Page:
Microsoft Drops Another Windows 10 Update – And then there were three. Earlier this week, Microsoft released a new set of updates for Windows 10, the third time it has done so since the operating system formally debuted in late July. Windows 10 is Microsoft’s attempt to build a single operating system that can function on devices of any size, or input variety. As before, the update comes with minimal documentation and explanation.
Sick of Windows spying on you? Go Linux – You can try to turn Windows 10’s data-sharing ways off, but, bad news: Windows 10 will keep sharing some of your data with Microsoft anyway. There is an alternative: Desktop Linux. You can do a lot to keep Windows 10 from blabbing, but you can’t always stop it from talking. Cortana, Windows 10’s voice activated assistant, for example, will share some data with Microsoft, even when it’s disabled. That data includes a persistent computer ID to identify your PC to Microsoft.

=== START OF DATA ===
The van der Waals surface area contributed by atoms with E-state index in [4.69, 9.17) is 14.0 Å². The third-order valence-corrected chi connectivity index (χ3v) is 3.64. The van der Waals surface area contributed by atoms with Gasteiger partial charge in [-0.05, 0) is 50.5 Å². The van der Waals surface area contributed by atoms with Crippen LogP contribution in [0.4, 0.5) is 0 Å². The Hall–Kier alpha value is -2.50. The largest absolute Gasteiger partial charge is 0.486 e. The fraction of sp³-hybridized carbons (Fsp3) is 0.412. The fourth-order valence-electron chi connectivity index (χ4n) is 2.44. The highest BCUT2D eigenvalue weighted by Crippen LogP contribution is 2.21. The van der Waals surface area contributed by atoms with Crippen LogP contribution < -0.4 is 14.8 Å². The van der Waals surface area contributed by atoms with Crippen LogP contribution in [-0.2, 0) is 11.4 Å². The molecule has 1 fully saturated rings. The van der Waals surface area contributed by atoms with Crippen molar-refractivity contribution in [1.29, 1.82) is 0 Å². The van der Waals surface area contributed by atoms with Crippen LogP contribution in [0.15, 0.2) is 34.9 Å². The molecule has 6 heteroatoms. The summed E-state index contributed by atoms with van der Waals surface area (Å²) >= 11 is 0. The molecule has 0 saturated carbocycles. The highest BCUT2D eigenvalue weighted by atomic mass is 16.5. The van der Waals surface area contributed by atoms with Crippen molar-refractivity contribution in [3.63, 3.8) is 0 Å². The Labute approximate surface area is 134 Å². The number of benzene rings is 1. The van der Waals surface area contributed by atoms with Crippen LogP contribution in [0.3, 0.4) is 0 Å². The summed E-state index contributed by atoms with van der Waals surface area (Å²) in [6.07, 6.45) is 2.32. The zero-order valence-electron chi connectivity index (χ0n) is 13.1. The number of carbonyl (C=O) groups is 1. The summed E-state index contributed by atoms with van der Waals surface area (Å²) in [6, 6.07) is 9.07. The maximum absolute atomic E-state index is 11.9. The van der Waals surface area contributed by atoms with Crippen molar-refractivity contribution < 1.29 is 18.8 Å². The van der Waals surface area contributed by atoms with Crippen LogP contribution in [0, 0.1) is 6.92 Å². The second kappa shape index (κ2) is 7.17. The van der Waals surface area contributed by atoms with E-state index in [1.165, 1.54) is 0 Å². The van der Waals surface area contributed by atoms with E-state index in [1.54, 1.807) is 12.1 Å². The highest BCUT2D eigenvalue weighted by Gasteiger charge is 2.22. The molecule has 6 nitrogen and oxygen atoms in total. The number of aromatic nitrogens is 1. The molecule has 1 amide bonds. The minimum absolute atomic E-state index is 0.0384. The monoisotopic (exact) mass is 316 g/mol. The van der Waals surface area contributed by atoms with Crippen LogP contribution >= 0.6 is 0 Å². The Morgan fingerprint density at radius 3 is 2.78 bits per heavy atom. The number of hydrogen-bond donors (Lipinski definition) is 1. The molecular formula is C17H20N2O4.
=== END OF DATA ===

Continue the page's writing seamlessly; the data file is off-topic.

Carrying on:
Linux Mint looks like classic Windows, but without any of Windows 10’s privacy leaks.
Why you can’t find your product key after upgrading to Windows 10 – With Windows 10, Microsoft is doing away with the conventional product key for digital installs. You may never have to manage product keys again. When you use the free upgrade to Windows 10 or pay for a digital retail version, you don’t get a product key. Instead, your computer uses what Microsoft calls a digital entitlement.